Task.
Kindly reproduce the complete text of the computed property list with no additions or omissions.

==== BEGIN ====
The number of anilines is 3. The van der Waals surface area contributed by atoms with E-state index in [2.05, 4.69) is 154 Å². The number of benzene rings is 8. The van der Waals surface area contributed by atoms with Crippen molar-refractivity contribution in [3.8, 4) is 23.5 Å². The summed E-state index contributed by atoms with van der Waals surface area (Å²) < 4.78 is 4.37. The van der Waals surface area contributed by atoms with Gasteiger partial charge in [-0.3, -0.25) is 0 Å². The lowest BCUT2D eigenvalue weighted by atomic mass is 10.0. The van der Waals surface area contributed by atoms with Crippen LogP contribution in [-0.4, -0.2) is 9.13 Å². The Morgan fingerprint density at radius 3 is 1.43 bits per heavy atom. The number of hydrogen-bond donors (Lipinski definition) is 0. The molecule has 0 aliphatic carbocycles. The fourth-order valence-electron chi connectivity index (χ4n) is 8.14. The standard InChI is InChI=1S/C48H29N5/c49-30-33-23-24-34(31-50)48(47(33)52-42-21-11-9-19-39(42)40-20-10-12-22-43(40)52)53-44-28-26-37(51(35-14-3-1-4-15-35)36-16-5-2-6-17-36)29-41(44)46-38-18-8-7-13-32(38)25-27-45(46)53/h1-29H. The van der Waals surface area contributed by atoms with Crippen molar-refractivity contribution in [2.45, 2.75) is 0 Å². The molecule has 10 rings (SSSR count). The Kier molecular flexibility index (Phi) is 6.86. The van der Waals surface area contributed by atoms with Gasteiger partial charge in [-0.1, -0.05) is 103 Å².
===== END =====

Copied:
The number of anilines is 3. The van der Waals surface area contributed by atoms with E-state index in [2.05, 4.69) is 154 Å². The number of benzene rings is 8. The van der Waals surface area contributed by atoms with Crippen molar-refractivity contribution in [3.8, 4) is 23.5 Å². The summed E-state index contributed by atoms with van der Waals surface area (Å²) < 4.78 is 4.37. The van der Waals surface area contributed by atoms with Gasteiger partial charge in [-0.3, -0.25) is 0 Å². The lowest BCUT2D eigenvalue weighted by atomic mass is 10.0. The van der Waals surface area contributed by atoms with Crippen LogP contribution in [-0.4, -0.2) is 9.13 Å². The Morgan fingerprint density at radius 3 is 1.43 bits per heavy atom. The number of hydrogen-bond donors (Lipinski definition) is 0. The molecule has 0 aliphatic carbocycles. The fourth-order valence-electron chi connectivity index (χ4n) is 8.14. The standard InChI is InChI=1S/C48H29N5/c49-30-33-23-24-34(31-50)48(47(33)52-42-21-11-9-19-39(42)40-20-10-12-22-43(40)52)53-44-28-26-37(51(35-14-3-1-4-15-35)36-16-5-2-6-17-36)29-41(44)46-38-18-8-7-13-32(38)25-27-45(46)53/h1-29H. The van der Waals surface area contributed by atoms with Crippen molar-refractivity contribution in [2.45, 2.75) is 0 Å². The molecule has 10 rings (SSSR count). The Kier molecular flexibility index (Phi) is 6.86. The van der Waals surface area contributed by atoms with Gasteiger partial charge in [-0.1, -0.05) is 103 Å².